Zegers: Based on what I've seen in the tournament, I really like Brook Lopez of Stanford. He has legit size, really polished post moves and a bit of a nasty streak. I imagine he'll make a very good NBA player. has him all the way up to No. 3 overall now.

The guy that concerns me size-wise is D.J. Augustine.

As for the Knicks, the papers here are reporting it as a more-or-less done deal, and suggesting that we may have some sort of announcement this week. The big concern that keeps getting reported is the idea that Thomas might be retained as head coach, which, frankly, wouldn't surprise me. (But then my expectations for the New York franchise are pretty low at this point.)

Speaking of which, I don't like to talk about the '99 draft, for "French Guys Who Got Posterized by Vince Carter" reasons (Frederic Weis).

I think there are a lot of good-to-very-good players from the 2007 draft that have yet to emerge. A lot of teams took guys they knew might take a little while to emerge, even at the top of the draft. Conley's one example. Joakim Noah, Brandan Wright, Spencer Hawes, Thaddeus Young, Aaron Afflalo, Wilson Chandler and Aaron Brooks are others. They all went to teams where they'd be stuck behind veterans, at least initially, and we're really just starting to see what they can do.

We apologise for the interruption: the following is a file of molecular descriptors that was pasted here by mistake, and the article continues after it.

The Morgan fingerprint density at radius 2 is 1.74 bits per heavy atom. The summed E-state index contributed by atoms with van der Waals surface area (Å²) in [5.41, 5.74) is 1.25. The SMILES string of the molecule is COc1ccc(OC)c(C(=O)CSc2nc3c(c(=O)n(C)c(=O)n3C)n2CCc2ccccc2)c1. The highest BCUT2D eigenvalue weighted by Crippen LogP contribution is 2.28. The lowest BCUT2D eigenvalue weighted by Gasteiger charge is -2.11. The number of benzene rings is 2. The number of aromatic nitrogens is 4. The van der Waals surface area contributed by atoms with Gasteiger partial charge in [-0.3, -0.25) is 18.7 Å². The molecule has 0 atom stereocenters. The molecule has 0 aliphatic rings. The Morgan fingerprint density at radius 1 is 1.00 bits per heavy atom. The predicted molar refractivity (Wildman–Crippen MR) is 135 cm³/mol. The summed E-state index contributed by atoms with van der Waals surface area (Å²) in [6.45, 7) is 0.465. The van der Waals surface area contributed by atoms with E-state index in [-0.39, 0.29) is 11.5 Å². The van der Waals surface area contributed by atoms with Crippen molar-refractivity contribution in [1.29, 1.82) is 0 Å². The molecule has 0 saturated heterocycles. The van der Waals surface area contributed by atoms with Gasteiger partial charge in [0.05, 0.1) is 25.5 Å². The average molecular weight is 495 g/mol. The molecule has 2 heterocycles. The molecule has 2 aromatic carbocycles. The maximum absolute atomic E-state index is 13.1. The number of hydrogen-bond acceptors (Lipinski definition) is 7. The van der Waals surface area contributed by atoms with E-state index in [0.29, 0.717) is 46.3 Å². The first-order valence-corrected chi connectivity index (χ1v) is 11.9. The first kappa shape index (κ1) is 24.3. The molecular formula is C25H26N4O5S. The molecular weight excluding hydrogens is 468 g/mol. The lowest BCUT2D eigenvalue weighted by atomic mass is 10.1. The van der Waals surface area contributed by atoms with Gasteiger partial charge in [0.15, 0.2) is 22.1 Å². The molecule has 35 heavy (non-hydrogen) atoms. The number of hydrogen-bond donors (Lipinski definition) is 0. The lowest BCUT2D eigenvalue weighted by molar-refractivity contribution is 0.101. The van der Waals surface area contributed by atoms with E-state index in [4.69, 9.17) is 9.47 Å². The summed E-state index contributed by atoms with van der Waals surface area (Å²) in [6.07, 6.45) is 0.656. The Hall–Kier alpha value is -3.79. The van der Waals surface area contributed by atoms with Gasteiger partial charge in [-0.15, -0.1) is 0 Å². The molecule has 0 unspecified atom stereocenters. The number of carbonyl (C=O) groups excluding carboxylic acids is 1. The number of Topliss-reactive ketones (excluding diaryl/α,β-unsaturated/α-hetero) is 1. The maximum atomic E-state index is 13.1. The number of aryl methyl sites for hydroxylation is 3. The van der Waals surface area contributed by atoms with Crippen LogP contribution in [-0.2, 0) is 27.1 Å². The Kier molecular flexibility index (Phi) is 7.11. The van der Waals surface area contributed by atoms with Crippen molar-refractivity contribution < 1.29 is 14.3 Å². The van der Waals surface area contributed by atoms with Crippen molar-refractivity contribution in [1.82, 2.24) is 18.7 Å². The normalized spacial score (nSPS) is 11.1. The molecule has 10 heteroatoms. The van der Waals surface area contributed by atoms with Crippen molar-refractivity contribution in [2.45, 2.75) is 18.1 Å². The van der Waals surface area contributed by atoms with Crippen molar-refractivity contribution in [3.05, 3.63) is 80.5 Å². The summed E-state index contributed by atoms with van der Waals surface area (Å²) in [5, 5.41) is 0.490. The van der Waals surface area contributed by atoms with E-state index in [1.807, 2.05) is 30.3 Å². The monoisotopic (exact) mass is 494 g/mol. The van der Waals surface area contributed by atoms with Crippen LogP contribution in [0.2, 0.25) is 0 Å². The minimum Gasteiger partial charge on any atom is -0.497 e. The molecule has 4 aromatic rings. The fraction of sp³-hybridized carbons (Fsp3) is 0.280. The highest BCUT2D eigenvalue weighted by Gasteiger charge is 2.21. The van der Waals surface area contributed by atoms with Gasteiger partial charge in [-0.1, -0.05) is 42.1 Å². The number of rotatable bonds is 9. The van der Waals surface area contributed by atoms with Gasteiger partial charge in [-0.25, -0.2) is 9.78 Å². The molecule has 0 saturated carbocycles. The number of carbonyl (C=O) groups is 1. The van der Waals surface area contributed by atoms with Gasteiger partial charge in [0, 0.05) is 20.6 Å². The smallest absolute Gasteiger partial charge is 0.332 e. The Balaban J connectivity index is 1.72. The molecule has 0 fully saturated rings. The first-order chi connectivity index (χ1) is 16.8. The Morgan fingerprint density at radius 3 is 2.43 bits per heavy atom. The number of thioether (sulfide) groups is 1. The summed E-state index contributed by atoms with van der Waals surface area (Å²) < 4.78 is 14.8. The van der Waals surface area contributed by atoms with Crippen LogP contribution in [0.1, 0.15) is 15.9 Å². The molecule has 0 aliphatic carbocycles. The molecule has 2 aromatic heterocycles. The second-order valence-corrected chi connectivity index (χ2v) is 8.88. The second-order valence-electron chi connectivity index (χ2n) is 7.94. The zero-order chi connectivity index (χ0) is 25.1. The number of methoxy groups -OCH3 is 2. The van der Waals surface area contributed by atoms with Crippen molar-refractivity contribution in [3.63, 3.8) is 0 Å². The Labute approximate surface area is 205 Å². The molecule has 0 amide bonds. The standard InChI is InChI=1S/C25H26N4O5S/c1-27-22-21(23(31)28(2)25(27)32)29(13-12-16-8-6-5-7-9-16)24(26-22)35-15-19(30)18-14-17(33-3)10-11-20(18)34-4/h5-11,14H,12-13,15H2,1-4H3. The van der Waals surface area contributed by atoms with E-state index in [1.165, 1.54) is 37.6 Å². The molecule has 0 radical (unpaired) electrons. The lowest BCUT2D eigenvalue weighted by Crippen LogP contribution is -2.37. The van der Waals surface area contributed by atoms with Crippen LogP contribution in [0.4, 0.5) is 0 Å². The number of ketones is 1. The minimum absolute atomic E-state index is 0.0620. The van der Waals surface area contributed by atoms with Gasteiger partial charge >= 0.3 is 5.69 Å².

Don't underestimate the transition from China to the USA when looking at Jianlian. Remember, Yao Ming didn't exactly dominate in his first season, either. For a good portion of this season, Jianlian was one of the most productive rookies in the league, but he's got stiff competition at his position from Charlie Villanueva, he hit the "rookie wall" pretty hard and then he got hurt.

Also too early to judge Brewer, Green and even Kevin Durant, for that matter. How much can you really tell about a player on a team that bad? Though, I'd be happier with Brewer if he hits the weight room pretty hard in the off-season. It's hard to imagine him ever becoming a major factor at 6-foot-9 and 185 pounds.

Liss: I'm not saying we can call Brewer or Jianlian or Green busts just yet, but the Rookie of the Year debate is pretty underwhelming. Durant's been all right on a terrible team, Al Horford's been pretty good on a mediocre one and Luis Scola's been a key role player on a pretty good one. But Brandon Roy last year, I'd argue, would win over any of the three.

And in 1999, Brand averaged 20 a game right out of the gate, and Steve Francis was going for 18. Of course, the rest of the future stars in that class took a couple years to get going. Still, I expected more from this year's class, even after Greg Oden went down.

Article first appeared on 3/26/08

Author: Fox Sports
Author's Website:
Added: March 26, 2008